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Chapter 7. Early African Civilizations 2000 B.C. – A.D. 1500. Modern Day Africa. Key Events. The continent’s immense size and distinct geographical and climatic zones influenced where civilizations developed and how they survived

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chapter 7

Chapter 7

Early African Civilizations

2000 B.C. – A.D. 1500

key events
Key Events
  • The continent’s immense size and distinct geographical and climatic zones influenced where civilizations developed and how they survived
  • The introduction of Christianity and Islam affected the way civilizations developed and interacted
  • The development of trade led to the exchange of goods and cultural ideas
the impact today
The Impact Today
  • The expansion of trade creates a global society, allowing people to exchange goods, services, and ideas throughout the world
  • African art, music, and dance remain very influential today
chapter preview
Chapter Preview
  • “Explorer Finds Great Zimbabwe”
section 1

Section 1

The Development of Civilizations in Africa

the land of africa
The Land of Africa
  • Northern coast is mountainous
  • South of the mountains is the Sahara desert
  • Major regions south of the Sahara
    • Hump of Africa (Sahara gives way to grasslands and the tropical jungles)
    • Great Rift Valley (Mountains loom over deep canyons) Grasslands with many wild animals
    • Congo Basin (Dense Vegetation watered by the Congo river)
the climate of africa
The Climate of Africa
  • 4 Distinct Climate Zones (Map 224)
    • Mild Zone (Moderate rainfall and warm temperatures result in fertile land that produces abundant crops)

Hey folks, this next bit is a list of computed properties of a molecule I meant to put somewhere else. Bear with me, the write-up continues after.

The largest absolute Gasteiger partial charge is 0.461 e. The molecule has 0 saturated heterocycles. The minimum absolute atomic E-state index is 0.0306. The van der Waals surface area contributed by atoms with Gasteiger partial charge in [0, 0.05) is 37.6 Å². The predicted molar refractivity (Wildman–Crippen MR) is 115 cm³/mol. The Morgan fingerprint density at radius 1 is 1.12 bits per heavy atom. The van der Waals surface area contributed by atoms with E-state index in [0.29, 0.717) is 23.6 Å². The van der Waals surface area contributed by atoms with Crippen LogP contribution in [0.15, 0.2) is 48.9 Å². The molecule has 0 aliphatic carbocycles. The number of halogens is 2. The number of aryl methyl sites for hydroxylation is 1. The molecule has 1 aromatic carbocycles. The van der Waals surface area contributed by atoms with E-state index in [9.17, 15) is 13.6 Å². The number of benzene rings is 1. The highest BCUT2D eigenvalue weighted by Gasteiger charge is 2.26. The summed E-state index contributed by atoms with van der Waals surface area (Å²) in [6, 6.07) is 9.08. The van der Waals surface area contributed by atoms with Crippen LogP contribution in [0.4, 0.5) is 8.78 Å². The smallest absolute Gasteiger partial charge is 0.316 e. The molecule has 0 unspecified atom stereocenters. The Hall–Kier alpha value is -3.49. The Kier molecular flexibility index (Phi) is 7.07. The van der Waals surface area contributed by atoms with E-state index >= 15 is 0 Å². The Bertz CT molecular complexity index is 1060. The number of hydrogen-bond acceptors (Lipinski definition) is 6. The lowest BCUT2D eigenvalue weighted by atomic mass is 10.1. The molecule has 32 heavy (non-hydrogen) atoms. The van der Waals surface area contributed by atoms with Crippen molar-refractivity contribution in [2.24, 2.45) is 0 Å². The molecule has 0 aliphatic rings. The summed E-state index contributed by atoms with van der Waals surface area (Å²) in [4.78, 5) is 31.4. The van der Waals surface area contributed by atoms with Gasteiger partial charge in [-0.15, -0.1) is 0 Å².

• Deserts (40% of Africa)
    • Rain Forest (Heavy rains and warm temperatures produce dense forests where little farming and little travel are possible)
    • Savannas (Broad grasslands dotted with small trees and shrubs)
slide12
Kush
  • Became independent in 1000 B.C.
  • In 750 B.C. Kush Conquered Egypt
  • In 663 B.C. the Kushites were overwhelmed by the Assyrians and returned to upper Nile Valley
  • Economy originally based on farming
  • Soon emerged as one of the major trading states in the region
  • Kushites made iron weapons and tools
kush continued
Kush (Continued)
  • For the next 200 years, Kush was a major trading empire, providing iron products and goods from central and eastern Africa to the Roman Empire, as well as to Arabia and India.
  • Other Exports – Ivory, gold, ebony, and slaves.
  • Imports – Luxury goods, including jewelry and silver lamps from India and Arabia.
slide14
Axum
  • Located in the highlands of what is now Ethiopia
  • Founded by Arabs from the southern tip of the Arabian Peninsula
  • Eventually combined Arab and African cultures
  • Prosperous due to location on Red Sea trade route
  • Conquered Kush in 4th century A.D.
the coming of islam
The Coming of Islam
  • For hundreds of years, relations between Christian Axum and its Muslim neighbors were relatively peaceful.
  • 12th Century – Problems arose as the Muslim states along the coast began to move inland to gain control over trade.
  • 15th Century – Axum was deeply involved with the Muslim state of Adal.
section 2

Section 2

Kingdoms and States of Africa

the kingdom of ghana
The Kingdom of Ghana
  • The first great trading state in West Africa – Emerged in A.D. 500
  • Most people were farmers living in villages under a local ruler
  • Together the villages formed the kingdom of Ghana
  • The Kings of Ghana were strong rulers (with great wealth) who governed without any laws.
ghana economy and trade
Ghana – Economy and Trade
  • Lived off the land and also prospered from their possession of both iron and gold.
  • Received imports of metal goods, textiles, horses, and salt from Muslim merchants
  • Exchange of goods took place through “silent trade” – page 229.
  • Also exported ivory, ostrich feathers, hides, and slaves.
the kingdom of mali
The Kingdom of Mali
  • Established around 1240 by Sundiata Keita (Compared to George Washington)
  • Extended from the Atlantic coast to the famous trading city of Timbuktu
  • Local rulers sent tax revenue to the Kings of Mali
  • Richest and most powerful king – Mansa Musa